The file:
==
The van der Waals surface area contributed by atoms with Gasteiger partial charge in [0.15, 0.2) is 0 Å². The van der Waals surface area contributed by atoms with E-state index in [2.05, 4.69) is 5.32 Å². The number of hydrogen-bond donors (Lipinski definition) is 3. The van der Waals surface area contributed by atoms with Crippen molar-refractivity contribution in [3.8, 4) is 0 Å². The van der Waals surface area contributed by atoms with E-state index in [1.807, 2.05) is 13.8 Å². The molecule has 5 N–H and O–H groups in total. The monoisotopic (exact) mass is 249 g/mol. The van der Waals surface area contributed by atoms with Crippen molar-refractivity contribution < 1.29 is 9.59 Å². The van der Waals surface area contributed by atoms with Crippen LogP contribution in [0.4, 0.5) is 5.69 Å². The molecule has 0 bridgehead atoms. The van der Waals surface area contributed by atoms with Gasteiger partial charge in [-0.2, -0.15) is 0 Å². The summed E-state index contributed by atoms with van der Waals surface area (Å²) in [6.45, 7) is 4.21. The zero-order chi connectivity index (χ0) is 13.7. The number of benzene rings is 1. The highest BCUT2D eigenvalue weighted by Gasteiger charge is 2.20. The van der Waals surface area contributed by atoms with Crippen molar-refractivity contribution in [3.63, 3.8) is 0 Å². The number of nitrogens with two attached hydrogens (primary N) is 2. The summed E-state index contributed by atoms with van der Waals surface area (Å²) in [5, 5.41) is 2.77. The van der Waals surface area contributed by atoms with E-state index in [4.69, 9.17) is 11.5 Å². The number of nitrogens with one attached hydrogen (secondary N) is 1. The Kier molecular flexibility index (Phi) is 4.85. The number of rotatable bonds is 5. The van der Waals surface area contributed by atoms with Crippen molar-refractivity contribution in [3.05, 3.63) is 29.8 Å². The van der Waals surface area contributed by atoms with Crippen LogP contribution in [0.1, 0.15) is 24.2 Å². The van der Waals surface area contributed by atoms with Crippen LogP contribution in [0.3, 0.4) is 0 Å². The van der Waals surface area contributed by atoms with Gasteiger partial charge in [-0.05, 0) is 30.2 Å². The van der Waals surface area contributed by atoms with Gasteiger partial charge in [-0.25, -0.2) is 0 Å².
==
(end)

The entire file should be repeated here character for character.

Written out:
The van der Waals surface area contributed by atoms with Gasteiger partial charge in [0.15, 0.2) is 0 Å². The van der Waals surface area contributed by atoms with E-state index in [2.05, 4.69) is 5.32 Å². The number of hydrogen-bond donors (Lipinski definition) is 3. The van der Waals surface area contributed by atoms with Crippen molar-refractivity contribution in [3.8, 4) is 0 Å². The van der Waals surface area contributed by atoms with E-state index in [1.807, 2.05) is 13.8 Å². The molecule has 5 N–H and O–H groups in total. The monoisotopic (exact) mass is 249 g/mol. The van der Waals surface area contributed by atoms with Crippen molar-refractivity contribution < 1.29 is 9.59 Å². The van der Waals surface area contributed by atoms with Crippen LogP contribution in [0.4, 0.5) is 5.69 Å². The molecule has 0 bridgehead atoms. The van der Waals surface area contributed by atoms with Gasteiger partial charge in [-0.2, -0.15) is 0 Å². The summed E-state index contributed by atoms with van der Waals surface area (Å²) in [6.45, 7) is 4.21. The zero-order chi connectivity index (χ0) is 13.7. The number of benzene rings is 1. The highest BCUT2D eigenvalue weighted by Gasteiger charge is 2.20. The van der Waals surface area contributed by atoms with Crippen molar-refractivity contribution in [3.63, 3.8) is 0 Å². The number of nitrogens with two attached hydrogens (primary N) is 2. The summed E-state index contributed by atoms with van der Waals surface area (Å²) in [5, 5.41) is 2.77. The van der Waals surface area contributed by atoms with E-state index in [4.69, 9.17) is 11.5 Å². The number of nitrogens with one attached hydrogen (secondary N) is 1. The Kier molecular flexibility index (Phi) is 4.85. The number of rotatable bonds is 5. The van der Waals surface area contributed by atoms with Crippen molar-refractivity contribution in [3.05, 3.63) is 29.8 Å². The van der Waals surface area contributed by atoms with Crippen LogP contribution in [0.1, 0.15) is 24.2 Å². The van der Waals surface area contributed by atoms with Crippen LogP contribution in [0.3, 0.4) is 0 Å². The van der Waals surface area contributed by atoms with Gasteiger partial charge in [-0.05, 0) is 30.2 Å². The van der Waals surface area contributed by atoms with Gasteiger partial charge in [-0.25, -0.2) is 0 Å².